Over 50 years ago Lucia Pamela loaded
her pink Cadillac up with some musician friends, a slew of instruments, a weird batch of
space ballads, and headed for the moon.
Their mission? Not some pre-Apollo scientific space exploration, but rather the first, and possibly only, interplanetary recording session (unless, of course, you consider some of Sun Ra's early intergalactic jazz explorations).
The product of this expedition was the now legendary Into Outer Space with Lucia Pamela in the Year 2000 (Lucia was apparently a time traveler as well).
Lucia insists Into Outer Space was recorded on the moon. Not only that, she's not entirely happy with lunar acoustics. "The air is so thin everything sounds different up there", she once noted in an annoyed tone.
Certainly those primitive recording facilities contributed to the unique sound of Lucia's crudely recorded cult classic.
How to explain the sound of Into Outer Space? For starters, one critic called Lucia the "missing link between Sun Ra and the Shaggs". That's a start, but it's nowhere near the complete story. Lucia isn't nearly derivative enough to be neatly pigeonholed between other artists, no matter how out-there they may be.
Approximate the following and come to your own conclusions. Into Outer Space with Lucia Pamela is the sound of a ragtime band lost in another galaxy, hopelessly whacked out on alien hallucinogens, desperately trying to pull together history's strangest concept album.
Which is exactly what Into Outer Space is -- a startlingly weird concept album.
The premise: Lucia pays a visit to Moontown and reports back on her findings. An Indian wedding. More oriental people than she expected. Lots of animals. No taxes. A virtual paradise. Except of course for the recording facilities.
For those of you having trouble visualizing Lucia's adventure, the entire mission was documented in the extremely rare Lucia Pamela Coloring Book. The book is central to the myth and legend of Lucia Pamela. It's a sci-fi-folk-art adventure story, complete with smoking dogs and nut people. Thanks to the wonders of modern technology, you too can have your very own copy of this amazing work of art. Just download the complete coloring book (3.8 MB) in the convenient Acrobat file format. You can view and print the file with the free Adobe Acrobat file reader.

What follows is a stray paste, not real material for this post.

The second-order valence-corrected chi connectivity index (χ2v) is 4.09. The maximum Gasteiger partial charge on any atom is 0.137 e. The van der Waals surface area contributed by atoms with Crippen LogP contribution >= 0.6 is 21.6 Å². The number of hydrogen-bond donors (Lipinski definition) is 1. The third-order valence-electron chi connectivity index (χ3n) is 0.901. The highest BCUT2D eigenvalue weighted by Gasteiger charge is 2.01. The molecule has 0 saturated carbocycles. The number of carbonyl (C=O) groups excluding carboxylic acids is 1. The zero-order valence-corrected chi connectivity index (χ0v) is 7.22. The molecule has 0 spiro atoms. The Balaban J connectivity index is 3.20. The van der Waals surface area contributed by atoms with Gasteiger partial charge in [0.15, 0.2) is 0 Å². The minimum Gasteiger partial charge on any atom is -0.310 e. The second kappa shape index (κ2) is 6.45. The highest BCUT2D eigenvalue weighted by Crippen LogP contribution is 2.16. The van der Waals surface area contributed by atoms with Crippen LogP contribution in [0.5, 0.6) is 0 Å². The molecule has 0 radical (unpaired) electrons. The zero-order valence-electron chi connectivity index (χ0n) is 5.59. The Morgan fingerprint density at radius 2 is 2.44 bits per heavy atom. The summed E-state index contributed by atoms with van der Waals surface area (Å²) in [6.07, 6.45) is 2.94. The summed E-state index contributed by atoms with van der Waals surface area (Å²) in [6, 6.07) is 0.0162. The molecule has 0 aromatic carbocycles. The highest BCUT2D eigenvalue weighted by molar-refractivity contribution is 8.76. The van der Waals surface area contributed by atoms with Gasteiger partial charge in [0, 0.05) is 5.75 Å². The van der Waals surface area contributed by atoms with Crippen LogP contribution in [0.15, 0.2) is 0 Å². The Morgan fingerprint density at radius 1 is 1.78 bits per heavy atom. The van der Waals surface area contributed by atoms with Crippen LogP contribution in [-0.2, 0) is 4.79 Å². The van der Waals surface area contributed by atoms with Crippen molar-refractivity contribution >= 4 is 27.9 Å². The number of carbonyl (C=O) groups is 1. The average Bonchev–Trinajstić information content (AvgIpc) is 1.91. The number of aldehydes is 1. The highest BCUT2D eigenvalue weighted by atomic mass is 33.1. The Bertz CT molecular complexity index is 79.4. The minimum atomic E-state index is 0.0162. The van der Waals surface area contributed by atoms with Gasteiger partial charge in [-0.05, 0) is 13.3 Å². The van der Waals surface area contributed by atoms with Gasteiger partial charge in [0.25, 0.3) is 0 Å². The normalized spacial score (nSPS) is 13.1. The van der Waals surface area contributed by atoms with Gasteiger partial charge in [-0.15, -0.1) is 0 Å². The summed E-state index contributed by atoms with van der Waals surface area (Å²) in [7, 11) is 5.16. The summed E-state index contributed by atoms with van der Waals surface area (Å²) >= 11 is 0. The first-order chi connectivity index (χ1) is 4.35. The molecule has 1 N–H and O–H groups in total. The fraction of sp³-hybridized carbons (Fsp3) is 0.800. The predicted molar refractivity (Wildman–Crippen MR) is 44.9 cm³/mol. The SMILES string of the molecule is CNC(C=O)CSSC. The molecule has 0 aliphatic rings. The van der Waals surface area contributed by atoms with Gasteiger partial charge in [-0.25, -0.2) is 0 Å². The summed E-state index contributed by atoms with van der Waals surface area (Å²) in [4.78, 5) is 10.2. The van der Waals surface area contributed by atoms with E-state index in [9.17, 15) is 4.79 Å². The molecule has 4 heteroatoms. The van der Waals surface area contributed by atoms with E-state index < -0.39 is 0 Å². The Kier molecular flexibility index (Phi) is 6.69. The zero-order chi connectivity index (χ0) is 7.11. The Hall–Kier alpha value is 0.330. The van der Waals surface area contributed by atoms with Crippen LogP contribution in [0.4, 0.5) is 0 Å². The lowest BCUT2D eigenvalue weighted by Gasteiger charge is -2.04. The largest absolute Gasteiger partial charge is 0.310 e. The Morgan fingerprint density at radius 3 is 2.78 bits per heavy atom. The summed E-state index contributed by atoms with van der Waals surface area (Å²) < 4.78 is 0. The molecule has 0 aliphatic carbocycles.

It's worth noting that Lucia is sponsoring an international coloring contest. It's been going on since 1969. She's still accepting entries because she doesn't want to rush anyone. So take your time, but remember to send your entry.
The coloring contest was memorialized in a brilliant song by the British band Stereolab. "International Colouring Contest" sounds like it might have been the theme to the Lucia Pamela Variety Hours, circa 1959. You can hear the song on the group's "Mars Audiac Quintet" LP.
While Into Outer Space was Lucia's first (and apparently only) commercial release, her long and illustrious musical career is recounted in vivid detail in the original liner notes to Into Outer Space with Lucia Pamela. My personal history with Lucia is briefly recounted in the reissue liner notes.
If any of this musical weirdness sounds even remotely interesting, you owe it to yourself to find a copy of the Into Outer Space With Lucia Pamela reissue.
NEWS FLASH: Arf! Arf! Records is now on-line.